In her digital cover feature of Rolling Stone, Clairo talks about songs as if they are like little ghosts. She’s thinking of the friendly, Phoebe Bridgers album-artwork kind: shaded in white chalk, black slits where the eyes would be, softly illuminated by a rainbow, dog (Joanie, maybe) in the background. The song that follows her around – that plays on the radio as she’s driving on the freeway, that pumps out of airport speakers at 3.a.m., sweetly interrupting a train of thought at any given point in time – is ‘Let’s Dance’ by David Bowie.
On her second full-length record ‘Sling’, Clairo (otherwise known as Claire Cottrill), is standing as her 22-year old self and languishing between velvety states of post-adolescent freedom and restless sensitivity. The twelve-track project was recorded during a month at Allaire Studios – a place known as New York’s best kept music industry secret, now that Max’s Kansas City isn’t so hot. Mixed by producer Jack Antonoff and featuring the background vocals of Lorde (on ‘Blouse’ among others), it feels only right that running through this record are the self-confident, bluesy echoes of old jazz.
At times ‘Sling’ sounds like it should be played strictly on Sunday mornings, with messy hair, coffee-stained bedsheets and bright sunlight streaming through shuttered windows.. At others, it basks in the warmth of easy street, black stockings and slip smooth against a vintage, grand piano. Opener ‘Bambi’ is effortless and sensual, with orchestral elements that carefully fade in and out. The overwhelming sensory quality that Clairo writes and records with, can be heard in ‘Amoeba’, a melody that sounds like the turquoise, azure, creamy beige and ivory tones of the seawater in spring.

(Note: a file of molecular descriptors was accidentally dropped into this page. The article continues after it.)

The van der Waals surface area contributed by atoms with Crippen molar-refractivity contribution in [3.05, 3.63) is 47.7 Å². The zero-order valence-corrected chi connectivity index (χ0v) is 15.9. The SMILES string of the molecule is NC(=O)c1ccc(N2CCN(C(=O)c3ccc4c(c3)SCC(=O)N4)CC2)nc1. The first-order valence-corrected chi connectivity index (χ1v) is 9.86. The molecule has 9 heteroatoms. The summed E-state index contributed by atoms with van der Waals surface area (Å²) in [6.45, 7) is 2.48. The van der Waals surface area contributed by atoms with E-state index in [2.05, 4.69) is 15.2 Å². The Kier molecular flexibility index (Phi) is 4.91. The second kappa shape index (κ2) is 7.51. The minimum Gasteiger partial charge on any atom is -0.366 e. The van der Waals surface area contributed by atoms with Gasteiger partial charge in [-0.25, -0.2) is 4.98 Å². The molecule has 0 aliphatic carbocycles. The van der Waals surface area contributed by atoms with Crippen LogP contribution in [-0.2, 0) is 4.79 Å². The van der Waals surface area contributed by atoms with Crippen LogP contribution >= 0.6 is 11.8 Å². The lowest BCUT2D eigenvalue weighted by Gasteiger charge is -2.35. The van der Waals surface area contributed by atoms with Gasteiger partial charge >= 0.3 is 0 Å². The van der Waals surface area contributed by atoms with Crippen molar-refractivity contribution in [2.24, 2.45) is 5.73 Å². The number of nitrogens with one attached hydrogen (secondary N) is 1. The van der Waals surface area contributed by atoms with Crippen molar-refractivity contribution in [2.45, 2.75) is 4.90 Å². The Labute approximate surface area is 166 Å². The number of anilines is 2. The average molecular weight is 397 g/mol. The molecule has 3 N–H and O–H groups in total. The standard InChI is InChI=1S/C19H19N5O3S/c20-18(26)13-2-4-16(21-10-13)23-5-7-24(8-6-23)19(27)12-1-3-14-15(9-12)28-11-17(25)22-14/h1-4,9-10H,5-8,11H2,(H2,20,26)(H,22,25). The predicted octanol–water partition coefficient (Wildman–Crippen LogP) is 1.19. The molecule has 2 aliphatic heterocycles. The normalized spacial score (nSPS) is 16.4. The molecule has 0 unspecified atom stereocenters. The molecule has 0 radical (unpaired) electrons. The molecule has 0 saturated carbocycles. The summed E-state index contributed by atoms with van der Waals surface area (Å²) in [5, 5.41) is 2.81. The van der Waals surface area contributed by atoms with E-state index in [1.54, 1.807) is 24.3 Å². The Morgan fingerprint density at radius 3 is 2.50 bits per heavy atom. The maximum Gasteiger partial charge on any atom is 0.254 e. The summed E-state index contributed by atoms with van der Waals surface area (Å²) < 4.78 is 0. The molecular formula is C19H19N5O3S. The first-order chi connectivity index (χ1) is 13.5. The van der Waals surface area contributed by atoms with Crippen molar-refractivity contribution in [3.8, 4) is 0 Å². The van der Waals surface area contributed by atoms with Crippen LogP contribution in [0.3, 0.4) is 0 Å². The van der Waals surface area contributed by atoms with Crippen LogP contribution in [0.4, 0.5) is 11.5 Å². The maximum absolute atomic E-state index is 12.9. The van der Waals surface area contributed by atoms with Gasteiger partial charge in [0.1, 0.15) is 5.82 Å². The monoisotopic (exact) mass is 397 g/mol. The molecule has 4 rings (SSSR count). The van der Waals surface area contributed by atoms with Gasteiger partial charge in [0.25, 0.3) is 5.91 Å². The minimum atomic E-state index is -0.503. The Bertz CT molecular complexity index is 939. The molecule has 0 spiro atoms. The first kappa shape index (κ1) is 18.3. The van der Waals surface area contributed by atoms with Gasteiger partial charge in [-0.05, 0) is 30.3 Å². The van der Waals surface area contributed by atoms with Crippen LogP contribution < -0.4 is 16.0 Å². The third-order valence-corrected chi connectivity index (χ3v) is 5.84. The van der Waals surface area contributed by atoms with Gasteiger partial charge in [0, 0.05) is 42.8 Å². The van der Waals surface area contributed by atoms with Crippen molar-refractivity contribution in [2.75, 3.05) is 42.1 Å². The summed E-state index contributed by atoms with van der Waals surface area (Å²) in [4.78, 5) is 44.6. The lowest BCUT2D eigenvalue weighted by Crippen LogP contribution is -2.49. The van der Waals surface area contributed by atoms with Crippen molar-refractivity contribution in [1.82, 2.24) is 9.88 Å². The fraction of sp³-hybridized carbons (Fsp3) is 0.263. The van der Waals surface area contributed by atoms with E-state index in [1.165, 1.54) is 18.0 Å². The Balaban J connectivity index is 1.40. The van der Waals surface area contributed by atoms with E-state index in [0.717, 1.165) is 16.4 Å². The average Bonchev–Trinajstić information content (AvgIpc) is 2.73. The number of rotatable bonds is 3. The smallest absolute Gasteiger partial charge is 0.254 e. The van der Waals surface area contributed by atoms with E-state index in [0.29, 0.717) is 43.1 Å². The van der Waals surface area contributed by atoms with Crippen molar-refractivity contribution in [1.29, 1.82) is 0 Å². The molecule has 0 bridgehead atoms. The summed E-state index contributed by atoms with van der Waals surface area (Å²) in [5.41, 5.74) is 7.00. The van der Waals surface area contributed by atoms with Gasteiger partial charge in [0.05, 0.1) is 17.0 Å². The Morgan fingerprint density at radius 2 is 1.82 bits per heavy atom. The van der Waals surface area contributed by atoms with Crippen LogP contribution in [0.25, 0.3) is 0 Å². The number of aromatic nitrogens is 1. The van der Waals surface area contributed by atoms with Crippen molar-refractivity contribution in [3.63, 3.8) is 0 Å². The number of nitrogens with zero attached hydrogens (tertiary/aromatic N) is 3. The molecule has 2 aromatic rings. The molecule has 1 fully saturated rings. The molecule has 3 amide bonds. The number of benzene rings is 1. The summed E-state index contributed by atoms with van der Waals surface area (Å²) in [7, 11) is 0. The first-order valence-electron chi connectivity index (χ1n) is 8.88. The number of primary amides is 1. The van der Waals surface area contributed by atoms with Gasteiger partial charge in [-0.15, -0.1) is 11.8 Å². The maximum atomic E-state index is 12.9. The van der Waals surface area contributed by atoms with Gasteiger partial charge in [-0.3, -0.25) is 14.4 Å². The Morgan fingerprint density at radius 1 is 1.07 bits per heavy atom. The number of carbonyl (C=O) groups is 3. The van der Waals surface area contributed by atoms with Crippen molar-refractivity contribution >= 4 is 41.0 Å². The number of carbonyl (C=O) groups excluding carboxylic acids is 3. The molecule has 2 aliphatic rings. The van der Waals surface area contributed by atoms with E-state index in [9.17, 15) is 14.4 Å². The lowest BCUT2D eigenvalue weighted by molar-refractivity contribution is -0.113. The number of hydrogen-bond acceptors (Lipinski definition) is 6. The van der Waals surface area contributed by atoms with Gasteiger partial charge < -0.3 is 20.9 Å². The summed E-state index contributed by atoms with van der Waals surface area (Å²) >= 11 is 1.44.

‘Sling’ closes with grand string arrangements, perfectly controlled flairs of violin that reappear with other unexpected textures. (“Complain to the management / about my lack of self-respect”) Clairo murmurs on ‘Management’ a track that could be played in a locked bedroom, or conducted by a chamber orchestra. On ‘Sling’ there is a fascinating struggle between tenderness and moodiness, and ‘Management’ feels to be at the height of that tension, the majestic and feminine roughing it out against the restless and uncompromising; a battle of only victories.
Moving on from the playful, DIY era of ‘Immunity’, Clairo is clearer now on who she is and who she wants to be. On ‘Sling’ there is the sense that Clairo is in flight, except this time she isn’t running away from her little ghosts. On this record she runs towards them, even dances with them a little.
Dig This? Dig Deeper! The Walters, The Drums, awfultune
Words: Jessica Fynn
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